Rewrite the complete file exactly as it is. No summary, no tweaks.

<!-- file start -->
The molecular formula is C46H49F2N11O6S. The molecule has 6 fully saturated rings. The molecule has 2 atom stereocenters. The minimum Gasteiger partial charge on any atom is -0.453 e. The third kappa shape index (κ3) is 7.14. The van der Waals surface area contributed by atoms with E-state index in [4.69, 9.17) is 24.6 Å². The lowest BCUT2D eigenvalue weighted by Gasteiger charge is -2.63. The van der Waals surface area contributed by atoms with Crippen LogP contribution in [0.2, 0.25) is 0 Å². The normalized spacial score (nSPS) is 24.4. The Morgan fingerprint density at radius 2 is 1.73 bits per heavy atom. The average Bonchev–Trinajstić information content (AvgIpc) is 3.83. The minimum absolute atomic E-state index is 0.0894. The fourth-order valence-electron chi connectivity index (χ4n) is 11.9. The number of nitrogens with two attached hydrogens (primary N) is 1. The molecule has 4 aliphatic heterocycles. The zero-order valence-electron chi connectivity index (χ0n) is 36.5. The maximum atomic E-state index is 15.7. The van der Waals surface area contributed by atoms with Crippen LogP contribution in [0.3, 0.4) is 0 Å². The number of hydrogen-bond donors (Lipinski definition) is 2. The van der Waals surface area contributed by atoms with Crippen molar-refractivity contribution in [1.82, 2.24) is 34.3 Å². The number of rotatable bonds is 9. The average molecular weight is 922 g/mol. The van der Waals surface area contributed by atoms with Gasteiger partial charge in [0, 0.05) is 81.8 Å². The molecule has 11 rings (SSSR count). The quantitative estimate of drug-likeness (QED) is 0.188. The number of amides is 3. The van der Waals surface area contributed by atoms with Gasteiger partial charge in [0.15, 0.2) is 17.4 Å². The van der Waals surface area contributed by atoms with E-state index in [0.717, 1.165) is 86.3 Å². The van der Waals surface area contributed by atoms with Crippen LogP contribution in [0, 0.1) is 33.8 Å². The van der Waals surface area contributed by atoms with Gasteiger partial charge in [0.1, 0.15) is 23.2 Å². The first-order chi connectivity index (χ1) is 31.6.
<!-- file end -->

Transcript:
The molecular formula is C46H49F2N11O6S. The molecule has 6 fully saturated rings. The molecule has 2 atom stereocenters. The minimum Gasteiger partial charge on any atom is -0.453 e. The third kappa shape index (κ3) is 7.14. The van der Waals surface area contributed by atoms with E-state index in [4.69, 9.17) is 24.6 Å². The lowest BCUT2D eigenvalue weighted by Gasteiger charge is -2.63. The van der Waals surface area contributed by atoms with Crippen LogP contribution in [0.2, 0.25) is 0 Å². The normalized spacial score (nSPS) is 24.4. The Morgan fingerprint density at radius 2 is 1.73 bits per heavy atom. The average Bonchev–Trinajstić information content (AvgIpc) is 3.83. The minimum absolute atomic E-state index is 0.0894. The fourth-order valence-electron chi connectivity index (χ4n) is 11.9. The number of nitrogens with two attached hydrogens (primary N) is 1. The molecule has 4 aliphatic heterocycles. The zero-order valence-electron chi connectivity index (χ0n) is 36.5. The maximum atomic E-state index is 15.7. The van der Waals surface area contributed by atoms with Crippen LogP contribution in [0.3, 0.4) is 0 Å². The number of hydrogen-bond donors (Lipinski definition) is 2. The van der Waals surface area contributed by atoms with Crippen molar-refractivity contribution in [1.82, 2.24) is 34.3 Å². The number of rotatable bonds is 9. The average molecular weight is 922 g/mol. The van der Waals surface area contributed by atoms with Gasteiger partial charge in [0, 0.05) is 81.8 Å². The molecule has 11 rings (SSSR count). The quantitative estimate of drug-likeness (QED) is 0.188. The number of amides is 3. The van der Waals surface area contributed by atoms with Gasteiger partial charge in [0.15, 0.2) is 17.4 Å². The van der Waals surface area contributed by atoms with E-state index in [0.717, 1.165) is 86.3 Å². The van der Waals surface area contributed by atoms with Crippen LogP contribution in [0, 0.1) is 33.8 Å². The van der Waals surface area contributed by atoms with Gasteiger partial charge in [0.1, 0.15) is 23.2 Å². The first-order chi connectivity index (χ1) is 31.6.